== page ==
Discovering Interactions in Multivariate Time Series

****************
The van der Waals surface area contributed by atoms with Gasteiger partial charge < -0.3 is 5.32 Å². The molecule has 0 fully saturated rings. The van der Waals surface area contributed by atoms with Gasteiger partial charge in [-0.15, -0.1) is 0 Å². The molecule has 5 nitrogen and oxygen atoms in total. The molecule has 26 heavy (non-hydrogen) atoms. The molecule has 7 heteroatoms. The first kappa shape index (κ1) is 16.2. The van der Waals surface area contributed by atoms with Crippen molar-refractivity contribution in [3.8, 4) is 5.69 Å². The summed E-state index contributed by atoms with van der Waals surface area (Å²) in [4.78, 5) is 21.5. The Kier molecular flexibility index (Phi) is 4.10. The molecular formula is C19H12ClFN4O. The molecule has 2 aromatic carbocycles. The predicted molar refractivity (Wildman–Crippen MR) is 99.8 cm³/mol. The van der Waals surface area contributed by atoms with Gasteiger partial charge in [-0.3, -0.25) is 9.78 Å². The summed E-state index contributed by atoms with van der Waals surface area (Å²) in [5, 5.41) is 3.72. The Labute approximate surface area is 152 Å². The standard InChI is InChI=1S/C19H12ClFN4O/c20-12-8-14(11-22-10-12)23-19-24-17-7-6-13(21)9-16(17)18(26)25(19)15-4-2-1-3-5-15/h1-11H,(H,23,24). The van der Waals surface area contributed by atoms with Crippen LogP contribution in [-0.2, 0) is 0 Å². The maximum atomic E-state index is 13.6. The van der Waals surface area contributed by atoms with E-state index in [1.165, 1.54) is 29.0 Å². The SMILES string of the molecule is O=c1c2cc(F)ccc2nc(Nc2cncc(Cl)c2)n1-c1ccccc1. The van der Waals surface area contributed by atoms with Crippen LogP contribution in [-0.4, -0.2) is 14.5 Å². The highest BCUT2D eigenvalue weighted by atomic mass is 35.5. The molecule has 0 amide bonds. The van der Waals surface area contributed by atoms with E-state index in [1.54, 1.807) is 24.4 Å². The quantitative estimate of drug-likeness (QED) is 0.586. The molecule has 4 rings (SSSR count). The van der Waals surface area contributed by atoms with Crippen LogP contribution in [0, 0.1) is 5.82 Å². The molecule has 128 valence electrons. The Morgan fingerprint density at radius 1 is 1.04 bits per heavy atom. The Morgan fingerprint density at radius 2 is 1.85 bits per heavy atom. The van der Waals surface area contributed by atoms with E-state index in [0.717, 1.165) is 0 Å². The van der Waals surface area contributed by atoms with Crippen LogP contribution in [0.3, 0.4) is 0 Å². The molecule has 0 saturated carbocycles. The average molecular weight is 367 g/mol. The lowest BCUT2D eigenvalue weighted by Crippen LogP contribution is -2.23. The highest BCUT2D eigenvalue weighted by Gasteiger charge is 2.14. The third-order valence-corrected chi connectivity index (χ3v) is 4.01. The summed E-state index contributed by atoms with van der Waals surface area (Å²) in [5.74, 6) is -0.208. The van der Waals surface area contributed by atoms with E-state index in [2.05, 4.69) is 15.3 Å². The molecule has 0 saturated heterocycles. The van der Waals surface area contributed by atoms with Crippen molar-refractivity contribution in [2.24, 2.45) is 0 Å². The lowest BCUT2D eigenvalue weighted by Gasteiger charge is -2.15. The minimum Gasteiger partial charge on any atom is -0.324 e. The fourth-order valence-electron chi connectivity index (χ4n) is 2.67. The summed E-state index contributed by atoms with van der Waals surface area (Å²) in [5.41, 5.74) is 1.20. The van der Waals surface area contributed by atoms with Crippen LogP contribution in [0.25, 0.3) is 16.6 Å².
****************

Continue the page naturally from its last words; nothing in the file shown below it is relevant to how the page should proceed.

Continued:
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In large collections of multivariate time series it is of interest to determine interactions between each pair of time series. Classically, interactions between time series have been studied using linear vector autoregressive models. However, new methodology must be developed to determine time series interactions in settings that depart from the classical stationary linear model. For example, many time series interactions may be non-linear or non-stationary. Some time series datasets also undergo subsampling or mixed-frequency sampling, so that classical methods cannot be directly applied. Furthermore, many collections of time series are not real valued, but may consist of categorical or event time data. In this thesis we develop methodology for inferring time series interactions in five domains that demand methodology beyond the classical linear model for real valued, fully observed time series. First, we explore a Bayesian framework for inferring graphical models of time series. The goal is to determine conditional independence relations between entire time series, which for stationary series, are encoded by zeros in the inverse spectral density matrix. We place priors on (i) the graph structure and (ii) spectral matrices given the graph. We leverage a Whittle likelihood approximation and define a conjugate prior---the hyper complex inverse Wishart---on the complex-valued and graph-constrained spectral matrices. Due to conjugacy, we analytically marginalize the spectral matrices and obtain a closed-form marginal likelihood of the time series given a graph. Second, we take a regularized likelihood approach and formulate a convex estimation procedure for the multiple transition distribution (MTD) model of multivariate categorical time series. Traditionally, the MTD model is plagued by a nonconvex objective, non-identifiability, and presence of many local optima. Our new convex formulation facilitates the application of MTD to high-dimensional multivariate time series using convex penalties. Our formulation also allows identifiability conditions to be stated and imposed. We further derive a novel projected gradient algorithm for optimization. Third, we study identifiability and estimation of the structural vector autoregressive model under both subsampled and mixed frequency scenarios. We find that when the errors are non-Gaussian and independent, both the lagged linear effects and instantaneous causal effects are identifiable. This implies that the full directed acyclic graph structure of the dynamic causal model is identifiable under arbitrary subsampling and mixed frequencies. An expectation-maximization algorithm is developed for inference. Fourth, we develop two penalized neural network models based on a multilayer perceptron (MLP) network and a recurrent long-short term memory (LSTM) network able to detect nonlinear Granger causality. In both cases, we add group or hierarchical group lasso penalties to the outgoing weights of an input, shrinking all weights of an input time series to zero when there is no Granger causality between two series. We find that both MLP and LSTM models give state-of-the-art performance for detecting Granger causal connections in the genomics DREAM challenge. Finally, we develop an efficient linear time alternating direction method of multipliers algorithm to segment locally stationary multivariate time series. The efficiency of our algorithm relies on recasting the global problem of the algorithm in a state space form allowing the use of a fast Kalman filter-smoother algorithm for optimization. Taken together, these projects provide new methodology for inferring interactions in multivariate time series across data types, sampling regimes, and model classes.
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